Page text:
Social Problems

Syllabus PDF

“The function of sociology, as of every science, is to reveal that which is hidden.”

Pierre Bourdieu

“Society is organized on the principle that any individual who possesses certain social characteristics has a moral right to expect that others will value and treat him in an appropriate way.”

Erving Goffman

“The smart way to keep people passive and obedient is to strictly limit the spectrum of acceptable opinion, but allow very lively debate within that spectrum….”

Noam Chomsky

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Course description

This course is designed to give you a better understanding of what sociology is and does and how sociologists approach social problems. Throughout the course you will become familiar with methods and theories used by sociologists to think about social interactions, inequalities, power dynamics, and cultural assumptions that we take for granted. We will address topics such as race and ethnicity, gender, the economy, drugs, environmental issues, animals and society, and consumption and happiness. Throughout the semester we will try to understand what we “know” about those problems and where that knowledge comes from. We will look at the structural causes of social problems and will look at how we, as a society, understand and address those collective challenges.

A primary goal of this class is for you to develop critical thinking skills that will allow you to question and critique both your own ideas about the social world as well as the information brought to you by the politics, the media and activists about social problems. You should develop a better understanding of the connection between individuals and the macro structures of society that we have created and shape us.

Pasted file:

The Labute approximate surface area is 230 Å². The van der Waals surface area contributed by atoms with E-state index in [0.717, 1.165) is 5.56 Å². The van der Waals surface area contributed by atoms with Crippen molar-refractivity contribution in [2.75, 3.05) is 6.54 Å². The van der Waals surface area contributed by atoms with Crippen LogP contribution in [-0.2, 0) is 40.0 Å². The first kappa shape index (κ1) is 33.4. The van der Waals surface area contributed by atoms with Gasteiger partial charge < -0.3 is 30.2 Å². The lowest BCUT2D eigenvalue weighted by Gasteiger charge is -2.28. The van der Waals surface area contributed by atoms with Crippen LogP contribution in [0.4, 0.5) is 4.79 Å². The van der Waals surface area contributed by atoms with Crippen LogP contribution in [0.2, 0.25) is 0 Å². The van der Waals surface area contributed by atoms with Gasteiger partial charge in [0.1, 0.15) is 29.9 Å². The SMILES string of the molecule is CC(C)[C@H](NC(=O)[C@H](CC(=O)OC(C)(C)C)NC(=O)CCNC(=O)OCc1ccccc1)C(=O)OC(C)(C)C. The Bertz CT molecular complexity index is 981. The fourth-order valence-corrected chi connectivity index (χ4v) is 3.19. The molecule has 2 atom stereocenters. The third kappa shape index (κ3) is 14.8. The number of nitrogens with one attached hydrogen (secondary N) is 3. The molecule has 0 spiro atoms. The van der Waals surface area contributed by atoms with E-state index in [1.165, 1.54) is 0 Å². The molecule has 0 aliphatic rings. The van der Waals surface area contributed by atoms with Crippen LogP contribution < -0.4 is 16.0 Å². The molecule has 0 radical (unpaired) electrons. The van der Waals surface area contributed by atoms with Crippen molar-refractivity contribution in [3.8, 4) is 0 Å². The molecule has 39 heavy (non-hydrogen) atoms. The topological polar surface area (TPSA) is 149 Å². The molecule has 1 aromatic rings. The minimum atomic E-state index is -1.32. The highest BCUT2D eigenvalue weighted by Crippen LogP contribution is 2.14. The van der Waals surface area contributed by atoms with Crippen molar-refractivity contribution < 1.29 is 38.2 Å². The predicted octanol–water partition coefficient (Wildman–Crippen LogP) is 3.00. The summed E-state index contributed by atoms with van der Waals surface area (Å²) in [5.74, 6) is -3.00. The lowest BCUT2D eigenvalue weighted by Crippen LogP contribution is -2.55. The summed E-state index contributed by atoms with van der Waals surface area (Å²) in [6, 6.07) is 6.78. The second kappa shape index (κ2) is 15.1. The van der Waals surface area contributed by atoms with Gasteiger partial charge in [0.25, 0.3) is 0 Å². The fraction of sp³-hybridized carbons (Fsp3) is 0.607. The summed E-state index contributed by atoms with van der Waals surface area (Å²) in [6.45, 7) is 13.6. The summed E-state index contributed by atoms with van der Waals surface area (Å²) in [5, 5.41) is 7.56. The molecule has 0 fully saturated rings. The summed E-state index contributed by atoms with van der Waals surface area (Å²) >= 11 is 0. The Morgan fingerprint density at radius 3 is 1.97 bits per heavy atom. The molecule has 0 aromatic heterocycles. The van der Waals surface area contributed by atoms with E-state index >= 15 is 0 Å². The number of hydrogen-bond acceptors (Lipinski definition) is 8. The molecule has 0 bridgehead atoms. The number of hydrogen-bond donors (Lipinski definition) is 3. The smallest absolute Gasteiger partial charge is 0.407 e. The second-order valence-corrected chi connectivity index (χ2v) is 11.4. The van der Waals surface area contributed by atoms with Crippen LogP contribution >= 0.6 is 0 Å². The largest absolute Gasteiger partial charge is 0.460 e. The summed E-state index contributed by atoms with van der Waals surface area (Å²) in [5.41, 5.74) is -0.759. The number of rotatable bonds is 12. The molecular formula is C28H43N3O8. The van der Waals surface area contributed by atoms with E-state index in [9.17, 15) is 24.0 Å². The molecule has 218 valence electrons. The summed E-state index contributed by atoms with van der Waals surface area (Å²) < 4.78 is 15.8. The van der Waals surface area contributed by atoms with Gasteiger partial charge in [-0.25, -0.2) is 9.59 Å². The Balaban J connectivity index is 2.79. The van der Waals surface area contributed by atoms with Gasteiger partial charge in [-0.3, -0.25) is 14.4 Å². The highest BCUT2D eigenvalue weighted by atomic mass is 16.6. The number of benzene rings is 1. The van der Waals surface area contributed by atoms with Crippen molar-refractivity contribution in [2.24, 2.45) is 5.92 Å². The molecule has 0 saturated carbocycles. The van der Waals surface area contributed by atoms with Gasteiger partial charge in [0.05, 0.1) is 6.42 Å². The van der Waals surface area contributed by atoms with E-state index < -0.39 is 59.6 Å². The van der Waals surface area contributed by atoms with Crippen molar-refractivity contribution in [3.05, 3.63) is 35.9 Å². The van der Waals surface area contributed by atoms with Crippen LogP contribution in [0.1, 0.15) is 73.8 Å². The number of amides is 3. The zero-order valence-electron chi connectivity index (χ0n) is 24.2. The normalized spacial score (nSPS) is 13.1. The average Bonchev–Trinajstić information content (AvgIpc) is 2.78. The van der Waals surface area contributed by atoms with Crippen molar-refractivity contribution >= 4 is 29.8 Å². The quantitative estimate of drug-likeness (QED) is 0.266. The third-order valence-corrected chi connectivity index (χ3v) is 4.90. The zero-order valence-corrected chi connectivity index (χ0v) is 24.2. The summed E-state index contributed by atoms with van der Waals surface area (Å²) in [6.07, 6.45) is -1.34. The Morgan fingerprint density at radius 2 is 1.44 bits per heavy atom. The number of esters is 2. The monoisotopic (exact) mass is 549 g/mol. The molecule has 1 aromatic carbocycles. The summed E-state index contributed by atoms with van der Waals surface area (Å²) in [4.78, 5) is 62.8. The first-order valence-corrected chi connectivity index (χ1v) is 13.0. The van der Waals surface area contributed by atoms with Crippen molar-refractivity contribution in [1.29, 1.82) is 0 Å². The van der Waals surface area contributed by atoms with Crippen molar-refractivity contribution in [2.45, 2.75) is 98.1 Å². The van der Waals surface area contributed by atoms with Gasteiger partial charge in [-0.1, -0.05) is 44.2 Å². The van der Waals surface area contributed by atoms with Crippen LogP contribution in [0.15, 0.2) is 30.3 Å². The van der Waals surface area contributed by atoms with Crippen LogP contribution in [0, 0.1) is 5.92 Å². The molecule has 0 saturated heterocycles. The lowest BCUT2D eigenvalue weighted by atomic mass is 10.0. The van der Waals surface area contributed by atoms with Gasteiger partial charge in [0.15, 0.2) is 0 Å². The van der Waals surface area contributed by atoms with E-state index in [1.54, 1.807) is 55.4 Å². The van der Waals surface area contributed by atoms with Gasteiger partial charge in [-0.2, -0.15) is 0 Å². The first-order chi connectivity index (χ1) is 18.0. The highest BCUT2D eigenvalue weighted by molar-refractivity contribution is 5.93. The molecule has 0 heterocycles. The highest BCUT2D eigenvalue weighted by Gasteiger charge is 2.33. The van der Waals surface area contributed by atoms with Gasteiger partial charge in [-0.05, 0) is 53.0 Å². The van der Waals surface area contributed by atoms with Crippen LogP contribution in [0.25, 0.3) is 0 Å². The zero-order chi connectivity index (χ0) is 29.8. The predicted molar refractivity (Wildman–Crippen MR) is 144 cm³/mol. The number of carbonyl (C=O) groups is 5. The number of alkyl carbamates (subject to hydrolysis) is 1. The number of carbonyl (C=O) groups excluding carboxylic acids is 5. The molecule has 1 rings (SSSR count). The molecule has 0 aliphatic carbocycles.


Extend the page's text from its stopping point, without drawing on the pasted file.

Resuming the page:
We will mostly adopt a “constructionist” approach and talk about social construction of problems. Who decides that a specific social phenomenon is a problem? Why? Who has the ability to address problems?

Course Goals

By the end of the semester you should be able to:

  • Refer to the main sociological perspectives and theories
  • Use your “sociological imagination” to critically talk, read and write about social problems
  • Understand the social process of construction of a social problem
  • Be a better-informed student, consumer, and citizen.

Teaching Delivery

This class will incorporate several teaching methods. Each of these methods is important to the learning process in this course. Some of the more common methods to be used in this class are as follows:

Lectures: Traditional lecture will be used to assure that all students are fully aware of the information the professor wishes the students to grasp.

Guest Lectures: Three guest speakers are scheduled to join us during the semester. The guest lectures are to be highly regarded. Within a week after the presentation you will turn in on dropbox a short essay summarizing your thoughts about the presentation

 Films and Videos: Films and videos will be shown throughout the course to provide visually interpretive examples for several course topics. These screenings are to be treated as lectures for the course and should be taken as serious subject matter.

Class & Group Discussions: Even though the class is fairly large, students are strongly encouraged to participate in discussions of the daily topics by providing their insights and asking questions for clarification or rhetorical contemplation. Discussions will be conducted in small groups and as a whole class.

Teaching Perspective

My goal as your instructor is to produce an environment where we can learn the most, become better informed, question assumptions, and creatively develop ideas and strategies. I want the classroom to be an environment where dialogue can take place in an open and respectful manner. If you have something to ask or add, please do so in a manner for the whole class to hear.

Course Material

Required text

Social Problems: Community, Policy and Social Action. Ed 5. 2013. Anne Leon Guerrero.

Additional readings

All additional readings will be supplied on D2L, under the tab “week…”(refer to syllabus). It is your responsibility to make sure you can access the assigned readings that are on D2L in a timely manner. I may be adding or replacing a few over the semester (I will), so be sure to follow D2L for updates on this.

Movies